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Missouri starting to settle into seven-player rotation

Laurence Bowers of Missouri tries to track down the ball between Misssissippi’s Jarvis Summers (left) and Marshall Henderson during Saturday afternoon’s game at Mizzou Arena.

Laurence Bowers of Missouri tries to track down the ball between Misssissippi’s Jarvis Summers (left) and Marshall Henderson during Saturday afternoon’s game at Mizzou Arena. Photo by The Associated Press.

COLUMBIA — With only seven scholarship players last season, it didn’t take long for players to find their roles for the Missouri basketball team. If for no other reason, they had no choice.

With a plethora of depth this season thanks to 11 new players, it’s taken longer for Missouri’s players to find where they fit in.

From that standpoint, things may be finally coming together.

As the Tigers head down the home stretch of conference play, players have started to establish more set roles, most notably with what appears to be a seven-man rotation.

“You know pretty much when you’re going to be in the game, you know when coach is going to call on you,” forward Laurence Bowers said. “You kind of prepare better. I think just having seven key guys ... it really helps us because all those guys are experienced, except Jabari (Brown) I believe.”

Missouri coach Frank Haith alluded to a seven-man rotation following Saturday’s 98-79 win against Mississippi. In that game the rotation of Bowers, Alex Oriakhi, Phil Pressey, Keion Bell, Brown, Tony Criswell and Earnest Ross played nearly the entire game.

Those seven combined for all 98 of Missouri’s points.

It’s been a similar rotation of late. The same seven took up most of Missouri’s minutes Thursday against Texas A&M and against Auburn the previous game.

Haith said Monday he still can get valuable minutes out of other players who have contributed at times this season, most notably early on.

“It depends on the game and if guys are in foul trouble,” Haith said. “That’s not to say we won’t see Ryan Rosburg or Negus (Webster-Chan) or Stefan Yankovic in the games. The beauty of it is they’ve played minutes in the SEC and they’ve had court time. I don’t want it to be etched in stone we are going to only play those seven guys, because I do think there will be (times) based on the situation where we could see those other three guys.”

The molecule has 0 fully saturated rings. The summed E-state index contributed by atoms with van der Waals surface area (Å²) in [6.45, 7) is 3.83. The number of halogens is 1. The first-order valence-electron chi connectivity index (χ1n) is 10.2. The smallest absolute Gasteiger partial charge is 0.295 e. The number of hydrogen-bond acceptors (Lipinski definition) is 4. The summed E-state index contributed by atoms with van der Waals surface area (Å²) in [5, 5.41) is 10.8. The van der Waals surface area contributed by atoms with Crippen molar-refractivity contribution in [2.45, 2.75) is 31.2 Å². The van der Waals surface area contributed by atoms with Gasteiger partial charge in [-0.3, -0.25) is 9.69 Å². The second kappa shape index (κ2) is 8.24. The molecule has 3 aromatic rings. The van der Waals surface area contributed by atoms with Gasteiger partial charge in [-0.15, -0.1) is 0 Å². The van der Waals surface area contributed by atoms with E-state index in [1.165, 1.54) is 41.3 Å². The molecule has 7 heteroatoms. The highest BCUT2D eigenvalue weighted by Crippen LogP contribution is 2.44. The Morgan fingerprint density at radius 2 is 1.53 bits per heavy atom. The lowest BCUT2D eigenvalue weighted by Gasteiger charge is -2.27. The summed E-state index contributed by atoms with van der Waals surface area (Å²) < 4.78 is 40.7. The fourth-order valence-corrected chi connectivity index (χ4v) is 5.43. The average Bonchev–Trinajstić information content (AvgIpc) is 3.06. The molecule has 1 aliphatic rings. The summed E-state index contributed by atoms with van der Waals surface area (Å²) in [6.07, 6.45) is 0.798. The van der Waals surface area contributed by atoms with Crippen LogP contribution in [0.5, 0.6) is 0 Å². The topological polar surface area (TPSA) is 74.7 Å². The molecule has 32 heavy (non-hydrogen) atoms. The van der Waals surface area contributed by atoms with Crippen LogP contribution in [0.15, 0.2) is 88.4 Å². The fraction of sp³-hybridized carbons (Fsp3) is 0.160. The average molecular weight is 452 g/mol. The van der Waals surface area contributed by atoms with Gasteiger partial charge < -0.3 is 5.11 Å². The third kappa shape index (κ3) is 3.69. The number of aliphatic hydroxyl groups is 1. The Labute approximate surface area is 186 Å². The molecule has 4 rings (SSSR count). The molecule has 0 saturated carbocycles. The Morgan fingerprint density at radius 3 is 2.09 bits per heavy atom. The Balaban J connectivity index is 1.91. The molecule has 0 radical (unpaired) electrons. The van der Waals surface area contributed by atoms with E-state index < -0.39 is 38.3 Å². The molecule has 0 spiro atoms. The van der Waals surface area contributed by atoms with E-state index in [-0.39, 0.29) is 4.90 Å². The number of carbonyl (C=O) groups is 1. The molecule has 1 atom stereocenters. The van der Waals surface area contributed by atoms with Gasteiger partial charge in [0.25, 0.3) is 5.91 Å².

Injuries and the unfamiliarity with each other has slowed that process. The Tigers were without Bowers, Bell and Criswell for extended periods of time this season.

But as the Tigers have healed, roles have become more defined. Ross has become the sixth man for the Tigers, playing the role of Michael Dixon from last season.

Ross has responded, averaging 10.5 points and five rebounds per game. After starting the first nine games, he’s come off the bench since.

Most notably though, Bell has seemed to become Missouri’s second ball handler, taking pressure off Pressey.

“That’s huge for us when he’s out there, knowing he’s got positive things happening,” Haith said. “He’s more and more comfortable at No. 1. ... He’s making good decisions. He’s obviously very confident in what he’s doing and he’s playmaking, but I like the other things. He defends, he’s guarding.”

Haith noted it has taken Bell awhile to find a comfort zone.

“He was just not comfortable yet,” Haith said. “Comfortable and confident, not wanting to turn the ball over. I go back to the Bahamas and he’s night and day different than where he was in the Bahamas right now.”

Notes: Missouri hits the road again Wednesday at Mississippi State (7 p.m.-KMIZ-TV). The Bulldogs have just six scholarship players and eight total players for the game. The Tigers then play Saturday at Arkansas.

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